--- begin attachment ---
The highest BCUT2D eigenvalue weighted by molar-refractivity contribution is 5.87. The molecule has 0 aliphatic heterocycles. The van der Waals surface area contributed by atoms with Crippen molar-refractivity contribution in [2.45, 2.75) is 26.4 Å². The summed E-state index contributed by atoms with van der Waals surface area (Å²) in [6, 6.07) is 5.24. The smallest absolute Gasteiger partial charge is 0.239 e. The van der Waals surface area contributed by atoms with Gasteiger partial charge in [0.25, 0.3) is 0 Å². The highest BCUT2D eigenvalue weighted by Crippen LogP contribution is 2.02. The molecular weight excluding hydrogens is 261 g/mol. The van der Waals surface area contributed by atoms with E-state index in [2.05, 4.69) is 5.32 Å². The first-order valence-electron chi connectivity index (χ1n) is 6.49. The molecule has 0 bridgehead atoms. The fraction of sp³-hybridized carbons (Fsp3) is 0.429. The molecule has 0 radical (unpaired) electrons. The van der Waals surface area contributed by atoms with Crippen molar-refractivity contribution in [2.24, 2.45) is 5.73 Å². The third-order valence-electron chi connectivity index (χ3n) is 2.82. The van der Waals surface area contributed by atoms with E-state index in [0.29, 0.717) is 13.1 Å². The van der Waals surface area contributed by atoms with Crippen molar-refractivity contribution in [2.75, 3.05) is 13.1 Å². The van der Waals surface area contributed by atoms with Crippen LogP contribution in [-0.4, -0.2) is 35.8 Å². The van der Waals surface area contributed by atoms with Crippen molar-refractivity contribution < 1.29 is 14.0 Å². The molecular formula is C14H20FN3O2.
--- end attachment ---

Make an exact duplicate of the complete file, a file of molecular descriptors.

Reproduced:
The highest BCUT2D eigenvalue weighted by molar-refractivity contribution is 5.87. The molecule has 0 aliphatic heterocycles. The van der Waals surface area contributed by atoms with Crippen molar-refractivity contribution in [2.45, 2.75) is 26.4 Å². The summed E-state index contributed by atoms with van der Waals surface area (Å²) in [6, 6.07) is 5.24. The smallest absolute Gasteiger partial charge is 0.239 e. The van der Waals surface area contributed by atoms with Gasteiger partial charge in [0.25, 0.3) is 0 Å². The highest BCUT2D eigenvalue weighted by Crippen LogP contribution is 2.02. The molecular weight excluding hydrogens is 261 g/mol. The van der Waals surface area contributed by atoms with E-state index in [2.05, 4.69) is 5.32 Å². The first-order valence-electron chi connectivity index (χ1n) is 6.49. The molecule has 0 bridgehead atoms. The fraction of sp³-hybridized carbons (Fsp3) is 0.429. The molecule has 0 radical (unpaired) electrons. The van der Waals surface area contributed by atoms with Crippen molar-refractivity contribution in [2.24, 2.45) is 5.73 Å². The third-order valence-electron chi connectivity index (χ3n) is 2.82. The van der Waals surface area contributed by atoms with E-state index in [0.29, 0.717) is 13.1 Å². The van der Waals surface area contributed by atoms with Crippen molar-refractivity contribution in [2.75, 3.05) is 13.1 Å². The van der Waals surface area contributed by atoms with Crippen LogP contribution in [-0.4, -0.2) is 35.8 Å². The van der Waals surface area contributed by atoms with Crippen molar-refractivity contribution < 1.29 is 14.0 Å². The molecular formula is C14H20FN3O2.